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Consequences of Submitting to a Breath or Blood Sample in a DUI

Consequences of Submitting to a Breath or Blood Sample in a DUI

For many people, being pulled over for DUI is the first real experience they will have with the criminal justice system. Because of this, many people unknowingly provide law enforcement with far too much information in hopes that it will exonerate them and let them off with a warning. This could not be further from the truth.

Once a police officer suspects impaired driving, their next step is to gather all possible evidence to the affirmative, and this includes statements made by those suspected of committing crimes. If you are pulled over for suspected DUI, you must avoid making any statements unless you absolutely have to. When law enforcement asks you to submit to a breath or blood test, however, refusing to cooperate can have more serious consequences.

Should You Submit to a Breath or Blood Test?

As you may have guessed, this question isn’t easy to answer. By submitting to a test, you provide law enforcement with evidence that could be used against you in court. If you don’t submit, you will face automatic license suspension for 12 months. While it is possible to contest these consequences in court, there are risks to doing so. This article seeks to outline the consequences of either choice to help you feel more confident about the choice you will make.

What Happens if You Refuse a Test?

In Illinois, refusing to take a chemical test means you will face a license suspension of 12 months. These consequences become worse if you were involved in an accident or if this isn’t your first time refusing a chemical test within the last 3 years. Beyond this, a prosecutor could still bring DUI charges by using video or audio evidence collected by law enforcement.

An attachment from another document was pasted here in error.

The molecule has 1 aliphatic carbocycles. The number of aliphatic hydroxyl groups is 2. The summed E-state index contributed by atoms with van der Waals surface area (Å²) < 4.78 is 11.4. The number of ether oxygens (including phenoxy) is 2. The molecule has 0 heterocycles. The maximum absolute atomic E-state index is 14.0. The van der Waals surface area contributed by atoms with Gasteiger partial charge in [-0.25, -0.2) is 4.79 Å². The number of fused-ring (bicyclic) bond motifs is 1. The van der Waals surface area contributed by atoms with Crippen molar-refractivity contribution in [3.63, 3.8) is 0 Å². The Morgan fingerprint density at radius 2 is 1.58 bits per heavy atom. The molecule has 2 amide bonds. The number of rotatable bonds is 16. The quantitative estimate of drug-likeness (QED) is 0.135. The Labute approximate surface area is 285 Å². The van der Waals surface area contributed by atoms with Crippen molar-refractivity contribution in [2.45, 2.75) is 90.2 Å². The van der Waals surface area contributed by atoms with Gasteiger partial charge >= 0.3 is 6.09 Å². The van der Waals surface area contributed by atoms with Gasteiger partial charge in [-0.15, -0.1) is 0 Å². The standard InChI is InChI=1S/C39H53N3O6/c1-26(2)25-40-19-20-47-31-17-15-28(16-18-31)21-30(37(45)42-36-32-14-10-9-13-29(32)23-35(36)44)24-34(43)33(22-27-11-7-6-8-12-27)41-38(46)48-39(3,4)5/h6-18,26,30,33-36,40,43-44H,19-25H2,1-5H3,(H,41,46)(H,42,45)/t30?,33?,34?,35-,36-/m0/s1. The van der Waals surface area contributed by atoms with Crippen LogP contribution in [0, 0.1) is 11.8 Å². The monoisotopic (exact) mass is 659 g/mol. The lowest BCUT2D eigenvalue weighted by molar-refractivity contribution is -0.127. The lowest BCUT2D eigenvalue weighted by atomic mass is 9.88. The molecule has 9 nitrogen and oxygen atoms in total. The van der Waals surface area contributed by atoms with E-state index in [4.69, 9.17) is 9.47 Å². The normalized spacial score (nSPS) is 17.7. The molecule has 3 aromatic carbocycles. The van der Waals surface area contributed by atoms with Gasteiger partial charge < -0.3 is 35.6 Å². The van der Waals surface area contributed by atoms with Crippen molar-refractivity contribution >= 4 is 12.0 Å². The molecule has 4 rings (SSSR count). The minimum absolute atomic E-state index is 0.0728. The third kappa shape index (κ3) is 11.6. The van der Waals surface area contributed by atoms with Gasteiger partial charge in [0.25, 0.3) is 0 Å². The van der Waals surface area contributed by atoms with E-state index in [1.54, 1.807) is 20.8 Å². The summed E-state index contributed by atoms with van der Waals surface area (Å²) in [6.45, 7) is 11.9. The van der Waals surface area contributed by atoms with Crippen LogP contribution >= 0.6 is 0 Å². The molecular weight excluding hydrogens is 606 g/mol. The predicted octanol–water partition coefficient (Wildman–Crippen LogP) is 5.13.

Even if you do not consent to a blood or breath test, Chicago law provides that law enforcement can seek a court order to obtain a test against you, though this is less likely. While refusing a chemical test has serious consequences, doing so could help you avoid a criminal conviction on your record.

Submitting to Chemical Testing

Sometimes, it is better to take the test, especially if you know you are well under the legal limit. For example, in Illinois, blowing a blood alcohol content (BAC) reading of .05 percent or less means no statutory license suspension applies in your case. While some law enforcement officers may still seek to bring DUI charges against you, they are not likely to succeed. While an officer can allege impaired driving under the legal BAC limit of .08 percent, these charges are usually easier to contest.

However, if your BAC test results in a reading of higher than .08 percent, you face criminal charges and a license suspension of at least 6 months (12 months if you refused or failed a test in the past 3 years). Illinois law provides that drivers will be able to use their vehicle for 45 days before the suspension begins.

Why Hiring Chicago DUI Defense Attorney Is Important

Ahmad Law Firm has handled thousands of criminal law cases, and we understand the challenges our clients face when protecting their driving privileges and criminal record. We can explain your situation to you during a free consultation to give you an understanding of what to expect in your criminal case. No matter what brought you to this situation, our criminal defense team is on your side to get you out. Call (847) 807-1780 or contact us online to get started.

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